Anti Epileptic Medication
The number of medicines licensed for the treatment of epilepsy has greatly increased in the last twenty years. This does not mean that all patients diagnosed with epilepsy can expect to gain complete control over their seizures with the regular use of prescribed medication. Even the most optimistic prescribers suggest that a success level approaching 70% is the best that can be expected and then after only after various medications and dosages have been tried. These anti-epileptic drugs (AEDs) are not used to stop seizures whilst they are in progress and they do not cure epilepsy. For Information on particular medicines click here It is important that a degree of patience is observed during the search for the best level and type of medication to control their seizures because as with most medicines the beneficial effects are come at the cost of unwanted side effects. In fact the development of new medicines is linked as much to limiting side effects as providing greater seizure control.
Different drugs work in different ways, but those for epilepsy all aim to stop seizures happening. Before starting them, it is important that your neurologist finds out as much as possible about your epilepsy. This is because the medication that they prescribe depends on making sure you have epilepsy and finding the type(s) of seizures you have. The medication will need to be taken regularly and probably over a number of years. Your neurologist will take into account any other medical conditions you may have and the medication for those to make sure there is no contra-indication. Medications have bothj a proprietary and generic name as explained at the following page. We quote an expert summary of the medication you are likely to be prescribed if you are diagnosed as having epilepsy.
"In general, epilepsy treatment is long-term, so minimisation of adverse effects is key. The composite outcome measure of time remaining on treatment takes efficacy and adverse effects into account. This meta-analysis supports NICE evaluations (2004, 2012) that carbamazepine and lamotrigine are suitable for focal seizures and levetiracetam is an alternative. Also, valproate is effective for generalised tonic-clonic seizures, with lamotrigine and levetiracetam alternatives, particularly if pregnancy is contemplated.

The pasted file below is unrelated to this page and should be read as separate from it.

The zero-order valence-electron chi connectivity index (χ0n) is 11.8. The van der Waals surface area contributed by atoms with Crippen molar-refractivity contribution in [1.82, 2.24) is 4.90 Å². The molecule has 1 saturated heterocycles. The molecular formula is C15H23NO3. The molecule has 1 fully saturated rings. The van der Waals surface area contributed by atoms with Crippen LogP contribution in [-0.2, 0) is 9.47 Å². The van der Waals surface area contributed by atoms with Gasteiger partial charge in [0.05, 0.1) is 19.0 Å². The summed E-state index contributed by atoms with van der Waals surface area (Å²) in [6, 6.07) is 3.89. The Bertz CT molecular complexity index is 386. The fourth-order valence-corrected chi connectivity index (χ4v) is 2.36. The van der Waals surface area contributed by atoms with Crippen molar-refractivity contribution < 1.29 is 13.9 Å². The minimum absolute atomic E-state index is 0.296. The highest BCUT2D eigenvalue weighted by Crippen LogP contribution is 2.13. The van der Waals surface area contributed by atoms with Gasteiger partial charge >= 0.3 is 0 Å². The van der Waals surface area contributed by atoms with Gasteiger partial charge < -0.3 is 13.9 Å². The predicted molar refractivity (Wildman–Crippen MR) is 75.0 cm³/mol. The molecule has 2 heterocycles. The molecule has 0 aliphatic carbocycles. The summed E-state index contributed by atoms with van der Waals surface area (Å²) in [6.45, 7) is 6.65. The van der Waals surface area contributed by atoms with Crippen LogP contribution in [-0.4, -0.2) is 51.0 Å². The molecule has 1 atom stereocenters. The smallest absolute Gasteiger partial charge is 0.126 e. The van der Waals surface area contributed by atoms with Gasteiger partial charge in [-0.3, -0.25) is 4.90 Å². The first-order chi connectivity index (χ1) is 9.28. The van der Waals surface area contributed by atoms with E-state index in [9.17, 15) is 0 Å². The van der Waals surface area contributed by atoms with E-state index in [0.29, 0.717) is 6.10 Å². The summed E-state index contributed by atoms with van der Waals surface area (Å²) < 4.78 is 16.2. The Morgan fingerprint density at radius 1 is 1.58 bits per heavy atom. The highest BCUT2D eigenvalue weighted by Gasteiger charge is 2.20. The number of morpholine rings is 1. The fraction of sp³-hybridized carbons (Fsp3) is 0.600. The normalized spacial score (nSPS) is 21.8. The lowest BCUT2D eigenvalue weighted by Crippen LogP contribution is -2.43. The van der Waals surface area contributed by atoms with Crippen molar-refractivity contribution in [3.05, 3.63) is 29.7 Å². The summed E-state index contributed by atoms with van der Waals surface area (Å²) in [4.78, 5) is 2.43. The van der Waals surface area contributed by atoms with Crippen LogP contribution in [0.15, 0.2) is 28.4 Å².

The availability of many medications that suppress seizures brings choice and the ability to minimise adverse-effects, but these have not affected remission rates. We await therapies that prevent the development of epilepsy and alter its natural history.
John Duncan, Professor of Neurology, UCL; Divisional Clinical Director, National Hospital for Neurology and Neurosurgery"
Before starting you on them, it is important that your neurologist finds out as much as possible about your epilepsy. This is because the medication that they prescribe depends on making sure you have epilepsy and finding the type(s) of seizures you have. The medication will need to be taken regularly and often over a number of years. Your neurologist will take into account any other medical conditions you may have and the medication for those to make sure there is no contra-indication which would cause undesirable side effects.
From Wednesday 11 January2012, doctors had new advice on the drugs they should prescribe their patients who have epilepsy. This comes as the National Institute for Health and Clinical Excellence (NICE), the healthcare guidance body, updates the pharmacological recommendations from its clinical guideline on the diagnosis and management of the condition.